Patrick Morrisey Jul. 31, 2017, 8:00am

CHARLESTON – Most businesses are reputable, but when a home repair, a vehicle sale or other transaction goes wrong, our office looks out for consumers.

Justice Davis' ethical lapses continue

Roman Stauffer Jul. 24, 2017, 8:00am

CHARLESTON – Leading up to and following the Supreme Court of Appeals of West Virginia's decision in Leggett v. EQT Production Company, there was much attention given to the fact that newly elected Justice Beth Walker’s husband had held some energy stocks before the Court’s rehearing of the case. In response, Justice Walker notified the court that her husband had divested himself of ownership of shares of stock of any company engaged in the business of producing coal, oil, natural gas, wind, and solar energy.

2018 GOP primary for U.S. Senate race heats up early

Hoppy Kercheval Jul. 18, 2017, 4:46pm

MORGANTOWN – West Virginia’s political migration from blue to red means the Republican Party increasingly faces prospects of contested Primary Elections. Last week, West Virginia Wesleyan Political Science Professor Robert Rupp wrote, “As recently as a decade ago the idea of a contentious Republican primary was unthinkable given the weak state of the GOP state party.”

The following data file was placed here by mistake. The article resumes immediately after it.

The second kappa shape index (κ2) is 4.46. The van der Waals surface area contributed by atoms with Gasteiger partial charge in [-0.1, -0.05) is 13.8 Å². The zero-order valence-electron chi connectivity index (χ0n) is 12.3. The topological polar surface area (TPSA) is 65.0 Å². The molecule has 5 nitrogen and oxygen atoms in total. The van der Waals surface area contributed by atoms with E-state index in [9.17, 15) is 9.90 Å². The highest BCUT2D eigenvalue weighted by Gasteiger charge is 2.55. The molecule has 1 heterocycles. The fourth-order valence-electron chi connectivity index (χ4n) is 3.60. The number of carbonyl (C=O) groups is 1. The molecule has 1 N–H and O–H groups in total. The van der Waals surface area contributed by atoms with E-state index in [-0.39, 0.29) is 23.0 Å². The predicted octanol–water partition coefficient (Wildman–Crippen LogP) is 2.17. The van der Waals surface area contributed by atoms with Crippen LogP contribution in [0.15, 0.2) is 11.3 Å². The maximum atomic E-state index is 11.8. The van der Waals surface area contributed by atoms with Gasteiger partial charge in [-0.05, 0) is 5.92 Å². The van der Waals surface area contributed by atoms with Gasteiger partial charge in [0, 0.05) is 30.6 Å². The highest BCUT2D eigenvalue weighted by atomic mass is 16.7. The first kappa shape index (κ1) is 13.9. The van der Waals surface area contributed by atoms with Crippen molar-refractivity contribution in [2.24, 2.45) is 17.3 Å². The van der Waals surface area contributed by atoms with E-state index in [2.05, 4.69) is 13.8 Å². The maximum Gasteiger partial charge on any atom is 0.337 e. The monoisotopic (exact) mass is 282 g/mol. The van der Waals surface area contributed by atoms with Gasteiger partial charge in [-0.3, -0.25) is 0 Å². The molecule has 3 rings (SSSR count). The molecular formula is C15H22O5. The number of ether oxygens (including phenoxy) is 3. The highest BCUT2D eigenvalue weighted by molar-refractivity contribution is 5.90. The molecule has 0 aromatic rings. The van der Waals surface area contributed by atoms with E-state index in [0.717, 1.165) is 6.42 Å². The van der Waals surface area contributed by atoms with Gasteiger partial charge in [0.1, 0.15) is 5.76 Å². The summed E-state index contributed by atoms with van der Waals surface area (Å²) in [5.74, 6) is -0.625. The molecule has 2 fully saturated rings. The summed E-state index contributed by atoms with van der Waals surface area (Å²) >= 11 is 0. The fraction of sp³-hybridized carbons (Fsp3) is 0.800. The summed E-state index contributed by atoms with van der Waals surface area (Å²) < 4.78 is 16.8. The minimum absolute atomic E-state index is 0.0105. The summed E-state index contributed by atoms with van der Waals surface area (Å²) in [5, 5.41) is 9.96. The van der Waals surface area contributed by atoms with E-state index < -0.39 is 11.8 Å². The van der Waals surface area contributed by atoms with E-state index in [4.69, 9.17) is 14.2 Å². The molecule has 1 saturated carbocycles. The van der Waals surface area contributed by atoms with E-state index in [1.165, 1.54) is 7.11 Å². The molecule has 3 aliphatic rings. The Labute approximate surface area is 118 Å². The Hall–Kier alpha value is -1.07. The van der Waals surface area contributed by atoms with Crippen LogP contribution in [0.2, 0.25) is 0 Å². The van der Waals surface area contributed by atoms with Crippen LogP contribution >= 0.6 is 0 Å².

Millionaire lawyers using old tricks for jackpot justice

Roman Stauffer Jul. 11, 2017, 8:12am

CHARLESTON – For too many years, West Virginia’s leaders have worked to attract jobs, small businesses, and spur economic growth while facing the stiff headwinds to much-needed lawsuit reforms from greedy personal injury lawyers and corrupt politicians.

Savings are a good start in fighting disability fraud

Patrick Morrisey Jun. 27, 2017, 11:59am

CHARLESTON – One of life’s little pleasant surprises is reaching into an old coat pocket and finding a few misplaced dollars. Even better is keeping millions of dollars in the pockets of taxpayers, which is exactly what my office’s Social Security disability fraud unit was created to do.

Bloodletting in Charleston

Christopher J. Regan Jun. 20, 2017, 7:13am

WHEELING – From ancient times until the late 1800s, physicians believed in bloodletting as a treatment for all kinds of diseases. Doctors and scientists thought that blood carried what they called “humours” that got out of balance in sick people, and that pouring out some of the blood would balance them and cure the disease. Sometimes leeches were used. We know now that this thinking was wrong and that intentionally bleeding a patient usually hurts and can even kill.

Agriculture commissioner urges state to embrace STEAM